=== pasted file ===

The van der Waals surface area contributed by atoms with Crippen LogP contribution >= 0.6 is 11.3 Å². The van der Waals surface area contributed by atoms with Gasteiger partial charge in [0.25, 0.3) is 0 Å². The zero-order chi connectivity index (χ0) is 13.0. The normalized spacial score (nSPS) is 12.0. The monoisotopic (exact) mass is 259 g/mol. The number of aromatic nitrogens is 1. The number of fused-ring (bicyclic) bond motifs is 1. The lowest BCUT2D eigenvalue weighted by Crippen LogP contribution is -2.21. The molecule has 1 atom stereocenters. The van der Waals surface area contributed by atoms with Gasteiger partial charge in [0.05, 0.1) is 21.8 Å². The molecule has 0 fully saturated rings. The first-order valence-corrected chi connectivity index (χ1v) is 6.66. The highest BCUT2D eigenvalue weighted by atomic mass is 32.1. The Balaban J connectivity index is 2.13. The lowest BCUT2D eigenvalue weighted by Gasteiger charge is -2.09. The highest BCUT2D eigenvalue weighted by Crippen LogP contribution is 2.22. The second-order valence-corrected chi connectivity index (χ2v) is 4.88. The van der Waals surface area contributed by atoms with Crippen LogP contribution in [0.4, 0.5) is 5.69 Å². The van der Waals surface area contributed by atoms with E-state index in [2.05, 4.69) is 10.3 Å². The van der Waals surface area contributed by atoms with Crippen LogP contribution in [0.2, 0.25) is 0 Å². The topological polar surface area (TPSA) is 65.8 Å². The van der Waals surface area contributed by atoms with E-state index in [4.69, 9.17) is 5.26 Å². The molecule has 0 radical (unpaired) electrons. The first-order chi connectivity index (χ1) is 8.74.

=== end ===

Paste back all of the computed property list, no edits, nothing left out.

The van der Waals surface area contributed by atoms with Crippen LogP contribution >= 0.6 is 11.3 Å². The van der Waals surface area contributed by atoms with Gasteiger partial charge in [0.25, 0.3) is 0 Å². The zero-order chi connectivity index (χ0) is 13.0. The normalized spacial score (nSPS) is 12.0. The monoisotopic (exact) mass is 259 g/mol. The number of aromatic nitrogens is 1. The number of fused-ring (bicyclic) bond motifs is 1. The lowest BCUT2D eigenvalue weighted by Crippen LogP contribution is -2.21. The molecule has 1 atom stereocenters. The van der Waals surface area contributed by atoms with Gasteiger partial charge in [0.05, 0.1) is 21.8 Å². The molecule has 0 fully saturated rings. The first-order valence-corrected chi connectivity index (χ1v) is 6.66. The highest BCUT2D eigenvalue weighted by atomic mass is 32.1. The Balaban J connectivity index is 2.13. The lowest BCUT2D eigenvalue weighted by Gasteiger charge is -2.09. The highest BCUT2D eigenvalue weighted by Crippen LogP contribution is 2.22. The second-order valence-corrected chi connectivity index (χ2v) is 4.88. The van der Waals surface area contributed by atoms with Crippen LogP contribution in [0.4, 0.5) is 5.69 Å². The van der Waals surface area contributed by atoms with E-state index in [2.05, 4.69) is 10.3 Å². The van der Waals surface area contributed by atoms with Crippen LogP contribution in [0.2, 0.25) is 0 Å². The topological polar surface area (TPSA) is 65.8 Å². The van der Waals surface area contributed by atoms with E-state index in [4.69, 9.17) is 5.26 Å². The molecule has 0 radical (unpaired) electrons. The first-order chi connectivity index (χ1) is 8.74.